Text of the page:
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Woad leaves are collected during the summer months and you can use them fresh or dry and store them for later use. In addition the leaves of this herb are mashed to extract a blue pigment. The leaves are also used for treating spasms in children, in the form of a detoxifier to treat infectious conditions like mumps and cure coughing of blood. Woad root possesses antibacterial as well as anticancer properties and is also used for treating epidemic parotitis, macula associated with severe contagious diseases and pyogenic inflammation associated with meningitis and influenza.
In Traditional Chinese Medicine (TCM), woad is considered to be among the most effective herbal remedies. It is used as an herbal antiseptic, antibiotic and anti-viral. In addition, people who practice TCM employ this herb in almost all cases of toxic heat or fever caused by viral infections, scarlet fever, leukemia, blood poisoning, meningitis, mumps, tonsillitis, laryngitis, hepatitis and other similar health disorders. In effect, in a number of cases woad is an effectual alternative to the antibiotic used in the West. While the root of woad has widespread use, even the leaves of the plant are equally useful. According to TCM physicians, compared to the roots, the leaves of woad are more useful for treating health problems related to the upper part of the body. This is the main reason why they use the leaves of the plant along with its roots to treat various respiratory infections in the upper part of the body.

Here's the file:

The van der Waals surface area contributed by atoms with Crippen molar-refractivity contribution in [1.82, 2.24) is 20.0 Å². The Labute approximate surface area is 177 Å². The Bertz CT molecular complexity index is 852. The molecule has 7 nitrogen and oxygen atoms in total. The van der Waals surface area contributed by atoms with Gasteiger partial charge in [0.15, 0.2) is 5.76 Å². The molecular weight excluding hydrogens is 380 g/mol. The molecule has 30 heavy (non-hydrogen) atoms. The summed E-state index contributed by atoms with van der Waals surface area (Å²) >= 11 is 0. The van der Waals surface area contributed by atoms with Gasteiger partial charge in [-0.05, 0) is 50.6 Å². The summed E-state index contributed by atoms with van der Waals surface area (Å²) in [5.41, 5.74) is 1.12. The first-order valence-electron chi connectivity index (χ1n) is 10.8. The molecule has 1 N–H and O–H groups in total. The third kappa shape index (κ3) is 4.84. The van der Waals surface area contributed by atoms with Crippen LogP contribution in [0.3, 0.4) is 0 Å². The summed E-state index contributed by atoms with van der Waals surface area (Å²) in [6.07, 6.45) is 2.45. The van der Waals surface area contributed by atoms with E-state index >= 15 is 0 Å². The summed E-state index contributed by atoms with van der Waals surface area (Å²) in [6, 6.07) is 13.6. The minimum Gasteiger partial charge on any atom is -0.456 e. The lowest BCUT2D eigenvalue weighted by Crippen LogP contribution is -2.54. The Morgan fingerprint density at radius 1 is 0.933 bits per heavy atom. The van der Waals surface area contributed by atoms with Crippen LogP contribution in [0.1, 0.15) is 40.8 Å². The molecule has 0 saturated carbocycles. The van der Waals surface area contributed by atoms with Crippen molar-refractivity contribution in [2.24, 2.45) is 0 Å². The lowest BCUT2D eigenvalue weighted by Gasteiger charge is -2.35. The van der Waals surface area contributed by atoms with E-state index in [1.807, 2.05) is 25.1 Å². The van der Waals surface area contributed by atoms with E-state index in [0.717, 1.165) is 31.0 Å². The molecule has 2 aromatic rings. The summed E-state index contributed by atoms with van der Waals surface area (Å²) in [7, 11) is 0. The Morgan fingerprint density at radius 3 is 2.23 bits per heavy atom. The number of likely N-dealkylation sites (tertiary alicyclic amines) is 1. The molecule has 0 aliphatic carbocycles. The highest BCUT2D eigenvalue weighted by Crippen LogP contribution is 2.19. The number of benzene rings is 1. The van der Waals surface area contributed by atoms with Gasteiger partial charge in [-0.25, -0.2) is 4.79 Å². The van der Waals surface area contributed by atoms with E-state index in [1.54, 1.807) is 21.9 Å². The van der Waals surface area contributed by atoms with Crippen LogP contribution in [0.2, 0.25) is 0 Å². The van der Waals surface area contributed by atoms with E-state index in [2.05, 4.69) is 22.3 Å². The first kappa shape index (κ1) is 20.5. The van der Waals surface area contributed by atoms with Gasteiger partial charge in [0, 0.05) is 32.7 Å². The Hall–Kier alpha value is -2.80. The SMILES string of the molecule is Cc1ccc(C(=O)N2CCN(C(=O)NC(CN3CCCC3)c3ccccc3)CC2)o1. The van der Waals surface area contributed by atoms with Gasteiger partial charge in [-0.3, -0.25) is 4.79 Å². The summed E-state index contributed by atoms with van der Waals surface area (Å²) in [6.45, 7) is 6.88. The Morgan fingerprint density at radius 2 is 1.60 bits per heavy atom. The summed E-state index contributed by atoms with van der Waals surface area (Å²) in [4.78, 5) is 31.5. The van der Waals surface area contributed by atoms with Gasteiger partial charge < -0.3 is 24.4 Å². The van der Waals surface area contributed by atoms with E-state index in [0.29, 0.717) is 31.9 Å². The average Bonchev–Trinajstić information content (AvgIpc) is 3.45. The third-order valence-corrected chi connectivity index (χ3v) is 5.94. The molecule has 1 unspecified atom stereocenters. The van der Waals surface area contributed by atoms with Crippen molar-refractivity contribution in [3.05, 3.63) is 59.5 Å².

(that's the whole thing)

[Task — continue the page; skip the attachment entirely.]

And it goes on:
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These days, the blue dye or pigment extracted from woad leaves is not in much use, as it was first replaced by a tropical plant called Indigofera tinctoria and later by synthetic products. However, this dye is of superior quality and is still used by a section of artists who wish to work only with natural dyes. When mixed with dyer's greenwood (botanical name Genista tinctoria), this blue dye yields a superior quality green pigment. In addition, many people use the pigment from woad leaves to enhance the quality as well as color of indigo.
It is believed that woad (Isatis tinctoria) has its origin in the southern regions of Russia. Currently, having escaped from cultivation, this plant has naturalized in most regions of central as well as southern Europe. These days, woad can be found growing naturally in cornfields and cliffs. Most often it is found in chalky soils.
Woad can be propagated easily. This plant has a preference for fertile soil that is well-drained and a sunny location. However, woad also grows well in common garden soils and like soils that range from neutral to alkaline. Since woad exhausts nutrients from the soil on which it grows, the plant cannot be grown productively at the same site for over two consecutive years. When growing in favourable locations, woad self-sows easily as well as frequently. However, they will usually not thrive if they grow in the same place for over two years at a stretch.